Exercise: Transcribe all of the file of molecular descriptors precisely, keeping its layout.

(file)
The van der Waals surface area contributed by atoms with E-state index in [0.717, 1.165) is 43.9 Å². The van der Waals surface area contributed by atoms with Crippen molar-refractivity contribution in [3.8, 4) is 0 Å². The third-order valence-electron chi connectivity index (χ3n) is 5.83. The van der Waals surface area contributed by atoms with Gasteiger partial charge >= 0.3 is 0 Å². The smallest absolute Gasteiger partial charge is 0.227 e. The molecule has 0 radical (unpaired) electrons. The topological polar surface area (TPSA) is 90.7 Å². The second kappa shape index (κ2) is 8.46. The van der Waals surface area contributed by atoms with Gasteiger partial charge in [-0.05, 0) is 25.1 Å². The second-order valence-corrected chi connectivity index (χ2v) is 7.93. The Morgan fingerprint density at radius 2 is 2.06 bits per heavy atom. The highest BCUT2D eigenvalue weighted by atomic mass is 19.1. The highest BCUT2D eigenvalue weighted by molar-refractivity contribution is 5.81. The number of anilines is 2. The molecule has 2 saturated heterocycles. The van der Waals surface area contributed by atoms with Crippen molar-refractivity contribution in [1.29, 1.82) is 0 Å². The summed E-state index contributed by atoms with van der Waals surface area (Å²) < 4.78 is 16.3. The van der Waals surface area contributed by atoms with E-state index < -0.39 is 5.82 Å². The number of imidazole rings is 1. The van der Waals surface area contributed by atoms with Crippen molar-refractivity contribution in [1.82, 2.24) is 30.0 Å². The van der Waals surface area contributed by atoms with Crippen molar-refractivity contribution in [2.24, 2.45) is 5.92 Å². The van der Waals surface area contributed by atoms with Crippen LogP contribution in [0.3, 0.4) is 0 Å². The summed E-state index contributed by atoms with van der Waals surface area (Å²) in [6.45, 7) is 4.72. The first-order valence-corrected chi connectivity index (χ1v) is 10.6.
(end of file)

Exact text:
The van der Waals surface area contributed by atoms with E-state index in [0.717, 1.165) is 43.9 Å². The van der Waals surface area contributed by atoms with Crippen molar-refractivity contribution in [3.8, 4) is 0 Å². The third-order valence-electron chi connectivity index (χ3n) is 5.83. The van der Waals surface area contributed by atoms with Gasteiger partial charge >= 0.3 is 0 Å². The smallest absolute Gasteiger partial charge is 0.227 e. The molecule has 0 radical (unpaired) electrons. The topological polar surface area (TPSA) is 90.7 Å². The second kappa shape index (κ2) is 8.46. The van der Waals surface area contributed by atoms with Gasteiger partial charge in [-0.05, 0) is 25.1 Å². The second-order valence-corrected chi connectivity index (χ2v) is 7.93. The Morgan fingerprint density at radius 2 is 2.06 bits per heavy atom. The highest BCUT2D eigenvalue weighted by atomic mass is 19.1. The highest BCUT2D eigenvalue weighted by molar-refractivity contribution is 5.81. The number of anilines is 2. The molecule has 2 saturated heterocycles. The van der Waals surface area contributed by atoms with Crippen molar-refractivity contribution in [1.29, 1.82) is 0 Å². The summed E-state index contributed by atoms with van der Waals surface area (Å²) < 4.78 is 16.3. The van der Waals surface area contributed by atoms with E-state index < -0.39 is 5.82 Å². The number of imidazole rings is 1. The van der Waals surface area contributed by atoms with Crippen molar-refractivity contribution in [1.82, 2.24) is 30.0 Å². The van der Waals surface area contributed by atoms with Crippen molar-refractivity contribution in [2.24, 2.45) is 5.92 Å². The van der Waals surface area contributed by atoms with Crippen LogP contribution in [0.3, 0.4) is 0 Å². The summed E-state index contributed by atoms with van der Waals surface area (Å²) in [6.45, 7) is 4.72. The first-order valence-corrected chi connectivity index (χ1v) is 10.6.